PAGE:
Valve CEO Gabe Newell is to be honoured by the British Academy of Film and Television Arts (BAFTA) with the Academy Fellowship at this year’s British Academy Games Awards. The ceremony takes place on 5 March at the London Hilton, Park Lane.
Awarded annually by BAFTA, the Fellowship is the highest accolade bestowed upon an individual in recognition of an outstanding and exceptional contribution to games. With a career spanning three decades, beginning with Microsoft in 1983 and then as head of Valve from the company’s inception in 1996, Newell follows in the footsteps of other games Fellows, including Peter Molyneux, Shigeru Miyamoto and Will Wright.
Following the development and release of the hugely popular Half-Life and Counter-Strike games, in 2004 Newell led Valve’s introduction of a new digital platform for PC games, Steam. Today, the service offers gamers access to over 2,000 games from over 200 independent and commercial studios, enabling greater reward for creativity among those making and publishing their own titles, and has over 50m active accounts on PCs, Macs and Linux computers around the world.
Newell’s belief in “working with the community” has been evidenced since Valve launched its support for Half-Life community developers, dubbed ‘Modders’, who have created their own variants of Half-Life using tools released by the company. As a result, Counter-Strike and Day of Defeat and many other titles were born from the ‘Mod’ scene. Steam, with the recently launched Steam Workshop, represent the leading marketplace for those making today’s independent games as well as individuals creating in-game items.
Valve is no stranger to success at the British Academy Games Awards, having previously won BAFTAs for Left 4 Dead in 2009 and Left 4 Dead 2 in 2010 (Best Multiplayer), and for Portal 2 in 2012 (Best Game, Story, and Design).
On being informed of his Fellowship, Newell said:
“It is an honour for myself and everyone at Valve to be presented such an award by one of the world’s most respected and recognised organisations. Valve owes a tremendous thanks to many in the UK – to those who have played our games, to the great support of the UK press, and to UK-based creative contributors such as Garry Newman. I look forward to accepting this prestigious honor on behalf of everyone in our community.”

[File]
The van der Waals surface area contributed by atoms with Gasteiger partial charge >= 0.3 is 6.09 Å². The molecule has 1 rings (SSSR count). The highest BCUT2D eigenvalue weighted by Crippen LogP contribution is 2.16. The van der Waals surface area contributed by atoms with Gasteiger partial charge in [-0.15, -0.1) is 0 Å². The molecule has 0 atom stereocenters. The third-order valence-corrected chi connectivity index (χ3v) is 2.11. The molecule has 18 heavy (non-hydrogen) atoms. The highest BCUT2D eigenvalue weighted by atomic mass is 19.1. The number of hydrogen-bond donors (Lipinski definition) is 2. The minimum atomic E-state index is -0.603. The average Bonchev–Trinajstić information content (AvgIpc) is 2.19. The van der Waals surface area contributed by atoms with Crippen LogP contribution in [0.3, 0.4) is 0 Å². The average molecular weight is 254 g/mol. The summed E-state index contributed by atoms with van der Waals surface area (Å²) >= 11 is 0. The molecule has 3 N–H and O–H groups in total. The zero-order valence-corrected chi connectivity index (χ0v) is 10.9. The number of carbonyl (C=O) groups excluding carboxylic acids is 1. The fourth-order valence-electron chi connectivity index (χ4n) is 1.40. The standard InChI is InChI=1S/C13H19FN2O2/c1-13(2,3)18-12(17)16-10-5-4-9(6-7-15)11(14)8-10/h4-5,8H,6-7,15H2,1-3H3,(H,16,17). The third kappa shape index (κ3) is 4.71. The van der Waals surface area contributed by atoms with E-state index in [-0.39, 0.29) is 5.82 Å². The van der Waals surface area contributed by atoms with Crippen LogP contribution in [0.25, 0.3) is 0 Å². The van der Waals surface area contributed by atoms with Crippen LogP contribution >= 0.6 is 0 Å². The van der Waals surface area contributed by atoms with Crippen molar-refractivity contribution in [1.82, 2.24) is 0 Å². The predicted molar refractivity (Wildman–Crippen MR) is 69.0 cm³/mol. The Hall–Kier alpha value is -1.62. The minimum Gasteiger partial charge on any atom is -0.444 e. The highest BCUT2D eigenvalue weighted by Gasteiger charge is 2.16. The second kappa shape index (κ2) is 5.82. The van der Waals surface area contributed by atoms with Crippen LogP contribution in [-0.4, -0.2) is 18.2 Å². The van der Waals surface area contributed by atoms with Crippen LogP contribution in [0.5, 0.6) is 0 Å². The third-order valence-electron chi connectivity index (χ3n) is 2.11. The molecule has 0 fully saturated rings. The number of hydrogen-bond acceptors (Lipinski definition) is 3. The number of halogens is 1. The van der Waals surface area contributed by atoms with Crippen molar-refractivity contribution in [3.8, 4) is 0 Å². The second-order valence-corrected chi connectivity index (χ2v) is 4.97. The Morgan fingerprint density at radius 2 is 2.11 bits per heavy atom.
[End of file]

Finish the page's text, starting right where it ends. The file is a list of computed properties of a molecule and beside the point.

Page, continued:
Harvey Elliott, Chair of BAFTA’s Games Committee, added:
“Gabe’s contribution to the industry is unique, and he is very different to many others that BAFTA could recognise. As well as enjoying great critical and commercial success with phenomenally popular franchises such as Portal and Half-Life, his work in giving back to the games industry through developing and showcasing other games makers has been outstanding. He is an inspirational developer and truly deserving of our Fellow recognition.”
The British Academy Games Awards will take place on Tuesday 5 March at the London Hilton, Park Lane, and will be hosted for the fifth consecutive year by comedian and gamer, Dara O Briain.
John is the founder and Editor in Chief at DSOGaming. He is a PC gaming fan and highly supports the modding and indie communities. Before creating DSOGaming, John worked on numerous gaming websites. While he is a die-hard PC gamer, his gaming roots can be found on consoles. John loved - and still does - the 16-bit consoles, and considers SNES to be one of the best consoles. Still, the PC platform won him over consoles. That was mainly due to 3DFX and its iconic dedicated 3D accelerator graphics card, Voodoo 2. John has also written a higher degree thesis on the "The Evolution of PC graphics cards."